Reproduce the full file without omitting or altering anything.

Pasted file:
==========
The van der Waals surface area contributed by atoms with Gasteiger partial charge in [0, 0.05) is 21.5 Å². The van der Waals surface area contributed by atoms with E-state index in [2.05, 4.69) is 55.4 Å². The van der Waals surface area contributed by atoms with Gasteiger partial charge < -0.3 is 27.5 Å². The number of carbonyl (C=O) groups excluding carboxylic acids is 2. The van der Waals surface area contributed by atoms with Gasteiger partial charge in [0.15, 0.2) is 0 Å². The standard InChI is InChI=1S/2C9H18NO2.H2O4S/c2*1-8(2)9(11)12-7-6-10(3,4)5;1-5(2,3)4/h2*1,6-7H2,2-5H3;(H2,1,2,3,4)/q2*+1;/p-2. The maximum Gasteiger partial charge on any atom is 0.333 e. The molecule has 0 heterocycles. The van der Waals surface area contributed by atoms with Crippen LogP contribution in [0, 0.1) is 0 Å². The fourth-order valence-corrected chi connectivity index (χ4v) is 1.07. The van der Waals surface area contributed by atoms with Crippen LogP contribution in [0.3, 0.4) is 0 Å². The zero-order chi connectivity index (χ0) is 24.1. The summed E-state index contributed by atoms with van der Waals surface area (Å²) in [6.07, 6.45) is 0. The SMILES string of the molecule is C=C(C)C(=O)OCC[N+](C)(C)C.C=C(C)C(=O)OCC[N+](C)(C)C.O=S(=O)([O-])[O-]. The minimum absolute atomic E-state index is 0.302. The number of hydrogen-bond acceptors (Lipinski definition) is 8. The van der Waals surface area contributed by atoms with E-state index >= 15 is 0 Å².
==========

The van der Waals surface area contributed by atoms with Gasteiger partial charge in [0, 0.05) is 21.5 Å². The van der Waals surface area contributed by atoms with E-state index in [2.05, 4.69) is 55.4 Å². The van der Waals surface area contributed by atoms with Gasteiger partial charge < -0.3 is 27.5 Å². The number of carbonyl (C=O) groups excluding carboxylic acids is 2. The van der Waals surface area contributed by atoms with Gasteiger partial charge in [0.15, 0.2) is 0 Å². The standard InChI is InChI=1S/2C9H18NO2.H2O4S/c2*1-8(2)9(11)12-7-6-10(3,4)5;1-5(2,3)4/h2*1,6-7H2,2-5H3;(H2,1,2,3,4)/q2*+1;/p-2. The maximum Gasteiger partial charge on any atom is 0.333 e. The molecule has 0 heterocycles. The van der Waals surface area contributed by atoms with Crippen LogP contribution in [0, 0.1) is 0 Å². The fourth-order valence-corrected chi connectivity index (χ4v) is 1.07. The van der Waals surface area contributed by atoms with Crippen LogP contribution in [0.3, 0.4) is 0 Å². The zero-order chi connectivity index (χ0) is 24.1. The summed E-state index contributed by atoms with van der Waals surface area (Å²) in [6.07, 6.45) is 0. The SMILES string of the molecule is C=C(C)C(=O)OCC[N+](C)(C)C.C=C(C)C(=O)OCC[N+](C)(C)C.O=S(=O)([O-])[O-]. The minimum absolute atomic E-state index is 0.302. The number of hydrogen-bond acceptors (Lipinski definition) is 8. The van der Waals surface area contributed by atoms with E-state index >= 15 is 0 Å².